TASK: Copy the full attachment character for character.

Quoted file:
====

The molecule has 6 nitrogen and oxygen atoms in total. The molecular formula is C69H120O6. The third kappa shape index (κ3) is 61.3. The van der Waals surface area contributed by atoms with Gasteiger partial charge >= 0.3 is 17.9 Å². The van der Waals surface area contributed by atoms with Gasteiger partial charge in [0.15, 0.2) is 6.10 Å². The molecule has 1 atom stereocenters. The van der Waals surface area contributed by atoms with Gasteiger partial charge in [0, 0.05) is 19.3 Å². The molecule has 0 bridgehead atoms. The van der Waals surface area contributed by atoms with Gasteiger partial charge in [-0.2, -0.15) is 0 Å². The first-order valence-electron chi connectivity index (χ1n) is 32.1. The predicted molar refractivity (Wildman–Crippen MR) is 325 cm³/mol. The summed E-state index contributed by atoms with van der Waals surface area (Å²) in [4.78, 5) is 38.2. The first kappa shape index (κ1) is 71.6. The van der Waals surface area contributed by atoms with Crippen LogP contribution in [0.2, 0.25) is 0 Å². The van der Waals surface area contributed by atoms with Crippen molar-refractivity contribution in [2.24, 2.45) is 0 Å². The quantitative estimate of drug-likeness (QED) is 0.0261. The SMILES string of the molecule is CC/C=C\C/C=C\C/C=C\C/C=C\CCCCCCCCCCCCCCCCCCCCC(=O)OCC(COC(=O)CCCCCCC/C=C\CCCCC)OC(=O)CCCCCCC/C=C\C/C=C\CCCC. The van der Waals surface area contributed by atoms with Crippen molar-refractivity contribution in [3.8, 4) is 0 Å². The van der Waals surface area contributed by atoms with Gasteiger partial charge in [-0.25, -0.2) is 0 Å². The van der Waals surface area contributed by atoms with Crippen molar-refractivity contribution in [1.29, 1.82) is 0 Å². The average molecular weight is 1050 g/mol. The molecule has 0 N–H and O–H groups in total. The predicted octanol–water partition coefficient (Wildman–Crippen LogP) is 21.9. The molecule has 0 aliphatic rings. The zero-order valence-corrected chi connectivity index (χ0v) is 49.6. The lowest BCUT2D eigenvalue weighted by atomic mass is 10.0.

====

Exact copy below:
The molecule has 6 nitrogen and oxygen atoms in total. The molecular formula is C69H120O6. The third kappa shape index (κ3) is 61.3. The van der Waals surface area contributed by atoms with Gasteiger partial charge >= 0.3 is 17.9 Å². The van der Waals surface area contributed by atoms with Gasteiger partial charge in [0.15, 0.2) is 6.10 Å². The molecule has 1 atom stereocenters. The van der Waals surface area contributed by atoms with Gasteiger partial charge in [0, 0.05) is 19.3 Å². The molecule has 0 bridgehead atoms. The van der Waals surface area contributed by atoms with Gasteiger partial charge in [-0.2, -0.15) is 0 Å². The first-order valence-electron chi connectivity index (χ1n) is 32.1. The predicted molar refractivity (Wildman–Crippen MR) is 325 cm³/mol. The summed E-state index contributed by atoms with van der Waals surface area (Å²) in [4.78, 5) is 38.2. The first kappa shape index (κ1) is 71.6. The van der Waals surface area contributed by atoms with Crippen LogP contribution in [0.2, 0.25) is 0 Å². The van der Waals surface area contributed by atoms with Crippen molar-refractivity contribution in [2.24, 2.45) is 0 Å². The quantitative estimate of drug-likeness (QED) is 0.0261. The SMILES string of the molecule is CC/C=C\C/C=C\C/C=C\C/C=C\CCCCCCCCCCCCCCCCCCCCC(=O)OCC(COC(=O)CCCCCCC/C=C\CCCCC)OC(=O)CCCCCCC/C=C\C/C=C\CCCC. The van der Waals surface area contributed by atoms with Crippen molar-refractivity contribution in [3.8, 4) is 0 Å². The van der Waals surface area contributed by atoms with Gasteiger partial charge in [-0.25, -0.2) is 0 Å². The van der Waals surface area contributed by atoms with Crippen molar-refractivity contribution in [1.29, 1.82) is 0 Å². The average molecular weight is 1050 g/mol. The molecule has 0 N–H and O–H groups in total. The predicted octanol–water partition coefficient (Wildman–Crippen LogP) is 21.9. The molecule has 0 aliphatic rings. The zero-order valence-corrected chi connectivity index (χ0v) is 49.6. The lowest BCUT2D eigenvalue weighted by atomic mass is 10.0.